1. Post a clear and comprehensive privacy policy on their website describing their information practices for children’s personal information;

2. Provide direct notice to parents and obtain verifiable parental consent, with limited exceptions, before collecting personal information from children;

3. Give parents the choice of consenting to the operator’s collection and internal use of a child’s information, but prohibiting the operator from disclosing that information to third parties;

4. Provide parents access to their child’s personal information to review and/or have the information deleted;

5. Give parents the opportunity to prevent further use or online collection of a child’s personal information;

6. Maintain the confidentiality, security, and integrity of information they collect from children.


Stuff like "obtain verifiable parental consent" is so unfeasible and tangled for any web service with any significant amount of users it is tantamount to prohibiting under 13.


I ran an online web forum in the United States and had the COPPA stuff, had an online fax service where parents could fax signatures. Many kids instead just lied about their age to participate, in the years that I ran the online forum only 2 people ever sent in forms.

Recently I sold the website and the new owner moved it to Europe.


It ends up promoting kids lying about their birthdates on a regular basis. There's actually no incentive to tell the truth.


"Lie about your age or get screwed anyway."


This also applies to the over-18ers. It's excess effort to put in a real dob.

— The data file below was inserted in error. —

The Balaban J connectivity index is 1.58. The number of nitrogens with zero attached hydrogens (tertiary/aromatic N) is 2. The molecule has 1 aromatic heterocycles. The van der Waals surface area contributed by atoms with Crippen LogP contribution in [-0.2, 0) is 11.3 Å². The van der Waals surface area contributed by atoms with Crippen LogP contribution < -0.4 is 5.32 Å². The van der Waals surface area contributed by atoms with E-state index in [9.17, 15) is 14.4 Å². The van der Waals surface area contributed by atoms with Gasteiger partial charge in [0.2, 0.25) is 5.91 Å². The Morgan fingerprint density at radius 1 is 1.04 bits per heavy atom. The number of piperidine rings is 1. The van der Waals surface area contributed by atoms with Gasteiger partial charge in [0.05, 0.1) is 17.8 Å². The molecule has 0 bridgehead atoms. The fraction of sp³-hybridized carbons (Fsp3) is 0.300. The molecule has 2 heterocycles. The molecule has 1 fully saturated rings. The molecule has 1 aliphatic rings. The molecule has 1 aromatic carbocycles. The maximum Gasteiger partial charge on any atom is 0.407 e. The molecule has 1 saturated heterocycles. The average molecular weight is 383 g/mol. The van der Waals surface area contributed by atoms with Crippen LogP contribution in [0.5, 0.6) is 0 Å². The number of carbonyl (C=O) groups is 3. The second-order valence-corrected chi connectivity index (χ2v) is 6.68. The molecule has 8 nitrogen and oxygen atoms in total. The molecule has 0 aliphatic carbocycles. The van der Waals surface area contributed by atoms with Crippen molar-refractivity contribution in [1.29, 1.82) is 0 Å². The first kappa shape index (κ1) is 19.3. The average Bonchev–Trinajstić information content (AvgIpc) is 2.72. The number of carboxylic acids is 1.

It is a stupid panicy law to begin with, the politicians who came up with it didn't think of the consequences, they just went on with their grandstandings.

As for it's exceptions they are too vague and troublesome to scale for millions of users.


Technically, there are parental consent clauses in the bill. Google is not willing to implement them. It probably is a cost issue.

I do think the commercial is ill-advised given their policy since it shows a use case, in an uplifting way, that they don't want to support.


Sometimes, these things get so complex to implement and validate against that its worth it to just not. For google its cost. They can't use a minor's data at all, and they are a data company. The cost is high, the benefit is zero. A teen will use whatever their friends use anyways.


I get the feeling that someone who grows up with a different service will be harder to recruit later due to the earlier slight.


The left foot doesn't know what the left foot is doing.


The video from the link is about Johnny Cash...?


You're not a customer when you're using a free web service; you're the merchandise being sold to the real customers, advertisers.